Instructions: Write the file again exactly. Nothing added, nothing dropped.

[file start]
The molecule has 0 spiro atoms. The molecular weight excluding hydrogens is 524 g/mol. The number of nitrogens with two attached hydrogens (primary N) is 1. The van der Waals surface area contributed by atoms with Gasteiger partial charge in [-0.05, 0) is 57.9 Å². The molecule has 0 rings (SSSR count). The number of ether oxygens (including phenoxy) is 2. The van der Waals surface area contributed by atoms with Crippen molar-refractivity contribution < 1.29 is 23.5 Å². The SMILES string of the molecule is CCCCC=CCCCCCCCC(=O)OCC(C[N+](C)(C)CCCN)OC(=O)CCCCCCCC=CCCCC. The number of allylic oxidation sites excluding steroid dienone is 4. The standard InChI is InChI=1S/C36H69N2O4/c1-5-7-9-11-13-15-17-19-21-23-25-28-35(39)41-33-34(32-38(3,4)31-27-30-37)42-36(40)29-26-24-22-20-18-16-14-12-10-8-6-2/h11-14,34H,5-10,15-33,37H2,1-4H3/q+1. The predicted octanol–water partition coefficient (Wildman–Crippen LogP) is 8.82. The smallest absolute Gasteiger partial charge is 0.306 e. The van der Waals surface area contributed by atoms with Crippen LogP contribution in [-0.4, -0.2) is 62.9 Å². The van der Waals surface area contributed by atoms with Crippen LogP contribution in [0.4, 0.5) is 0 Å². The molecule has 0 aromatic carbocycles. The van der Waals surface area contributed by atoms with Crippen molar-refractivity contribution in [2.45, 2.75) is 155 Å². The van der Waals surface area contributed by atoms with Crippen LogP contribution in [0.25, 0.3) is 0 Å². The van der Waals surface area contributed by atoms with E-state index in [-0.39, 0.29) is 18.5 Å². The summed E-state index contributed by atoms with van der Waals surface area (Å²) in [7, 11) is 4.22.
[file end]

The molecule has 0 spiro atoms. The molecular weight excluding hydrogens is 524 g/mol. The number of nitrogens with two attached hydrogens (primary N) is 1. The van der Waals surface area contributed by atoms with Gasteiger partial charge in [-0.05, 0) is 57.9 Å². The molecule has 0 rings (SSSR count). The number of ether oxygens (including phenoxy) is 2. The van der Waals surface area contributed by atoms with Crippen molar-refractivity contribution < 1.29 is 23.5 Å². The SMILES string of the molecule is CCCCC=CCCCCCCCC(=O)OCC(C[N+](C)(C)CCCN)OC(=O)CCCCCCCC=CCCCC. The number of allylic oxidation sites excluding steroid dienone is 4. The standard InChI is InChI=1S/C36H69N2O4/c1-5-7-9-11-13-15-17-19-21-23-25-28-35(39)41-33-34(32-38(3,4)31-27-30-37)42-36(40)29-26-24-22-20-18-16-14-12-10-8-6-2/h11-14,34H,5-10,15-33,37H2,1-4H3/q+1. The predicted octanol–water partition coefficient (Wildman–Crippen LogP) is 8.82. The smallest absolute Gasteiger partial charge is 0.306 e. The van der Waals surface area contributed by atoms with Crippen LogP contribution in [-0.4, -0.2) is 62.9 Å². The van der Waals surface area contributed by atoms with Crippen LogP contribution in [0.4, 0.5) is 0 Å². The molecule has 0 aromatic carbocycles. The van der Waals surface area contributed by atoms with Crippen molar-refractivity contribution in [2.45, 2.75) is 155 Å². The van der Waals surface area contributed by atoms with Crippen LogP contribution in [0.25, 0.3) is 0 Å². The van der Waals surface area contributed by atoms with E-state index in [-0.39, 0.29) is 18.5 Å². The summed E-state index contributed by atoms with van der Waals surface area (Å²) in [7, 11) is 4.22.